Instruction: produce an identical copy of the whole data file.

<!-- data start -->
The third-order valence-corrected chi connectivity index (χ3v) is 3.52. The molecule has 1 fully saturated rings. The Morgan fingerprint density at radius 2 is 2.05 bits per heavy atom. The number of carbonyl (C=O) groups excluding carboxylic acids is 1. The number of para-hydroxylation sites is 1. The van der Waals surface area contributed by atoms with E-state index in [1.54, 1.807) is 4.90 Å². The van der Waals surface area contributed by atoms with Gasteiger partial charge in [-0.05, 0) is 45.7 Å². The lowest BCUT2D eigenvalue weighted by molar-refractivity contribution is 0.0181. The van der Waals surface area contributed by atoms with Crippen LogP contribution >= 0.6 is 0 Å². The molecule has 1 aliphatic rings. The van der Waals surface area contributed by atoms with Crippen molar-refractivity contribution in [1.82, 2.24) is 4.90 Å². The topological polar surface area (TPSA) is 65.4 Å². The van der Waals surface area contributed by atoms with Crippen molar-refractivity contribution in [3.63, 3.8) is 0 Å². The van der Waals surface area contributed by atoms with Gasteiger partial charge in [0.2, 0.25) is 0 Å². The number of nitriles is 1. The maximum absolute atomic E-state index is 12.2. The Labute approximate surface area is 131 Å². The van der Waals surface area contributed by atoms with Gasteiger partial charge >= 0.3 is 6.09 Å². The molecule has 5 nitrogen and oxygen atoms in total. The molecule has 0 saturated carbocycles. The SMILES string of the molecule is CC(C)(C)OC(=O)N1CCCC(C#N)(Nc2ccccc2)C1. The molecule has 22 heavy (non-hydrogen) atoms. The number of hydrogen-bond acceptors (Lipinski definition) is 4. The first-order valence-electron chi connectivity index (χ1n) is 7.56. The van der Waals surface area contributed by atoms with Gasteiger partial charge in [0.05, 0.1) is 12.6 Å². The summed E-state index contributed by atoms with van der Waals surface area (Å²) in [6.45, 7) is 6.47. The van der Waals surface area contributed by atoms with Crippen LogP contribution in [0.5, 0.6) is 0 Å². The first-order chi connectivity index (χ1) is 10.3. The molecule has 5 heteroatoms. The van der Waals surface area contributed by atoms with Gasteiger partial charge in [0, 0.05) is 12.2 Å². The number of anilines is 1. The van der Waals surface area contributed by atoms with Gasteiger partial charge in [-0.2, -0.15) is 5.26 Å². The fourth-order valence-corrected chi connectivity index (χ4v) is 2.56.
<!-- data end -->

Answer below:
The third-order valence-corrected chi connectivity index (χ3v) is 3.52. The molecule has 1 fully saturated rings. The Morgan fingerprint density at radius 2 is 2.05 bits per heavy atom. The number of carbonyl (C=O) groups excluding carboxylic acids is 1. The number of para-hydroxylation sites is 1. The van der Waals surface area contributed by atoms with E-state index in [1.54, 1.807) is 4.90 Å². The van der Waals surface area contributed by atoms with Gasteiger partial charge in [-0.05, 0) is 45.7 Å². The lowest BCUT2D eigenvalue weighted by molar-refractivity contribution is 0.0181. The van der Waals surface area contributed by atoms with Crippen LogP contribution >= 0.6 is 0 Å². The molecule has 1 aliphatic rings. The van der Waals surface area contributed by atoms with Crippen molar-refractivity contribution in [1.82, 2.24) is 4.90 Å². The topological polar surface area (TPSA) is 65.4 Å². The van der Waals surface area contributed by atoms with Crippen molar-refractivity contribution in [3.63, 3.8) is 0 Å². The van der Waals surface area contributed by atoms with Gasteiger partial charge in [0.2, 0.25) is 0 Å². The number of nitriles is 1. The maximum absolute atomic E-state index is 12.2. The Labute approximate surface area is 131 Å². The van der Waals surface area contributed by atoms with Gasteiger partial charge >= 0.3 is 6.09 Å². The molecule has 5 nitrogen and oxygen atoms in total. The molecule has 0 saturated carbocycles. The SMILES string of the molecule is CC(C)(C)OC(=O)N1CCCC(C#N)(Nc2ccccc2)C1. The molecule has 22 heavy (non-hydrogen) atoms. The number of hydrogen-bond acceptors (Lipinski definition) is 4. The first-order valence-electron chi connectivity index (χ1n) is 7.56. The van der Waals surface area contributed by atoms with Gasteiger partial charge in [0.05, 0.1) is 12.6 Å². The summed E-state index contributed by atoms with van der Waals surface area (Å²) in [6.45, 7) is 6.47. The van der Waals surface area contributed by atoms with Crippen LogP contribution in [0.5, 0.6) is 0 Å². The first-order chi connectivity index (χ1) is 10.3. The molecule has 5 heteroatoms. The van der Waals surface area contributed by atoms with Gasteiger partial charge in [0, 0.05) is 12.2 Å². The number of anilines is 1. The van der Waals surface area contributed by atoms with Gasteiger partial charge in [-0.2, -0.15) is 5.26 Å². The fourth-order valence-corrected chi connectivity index (χ4v) is 2.56.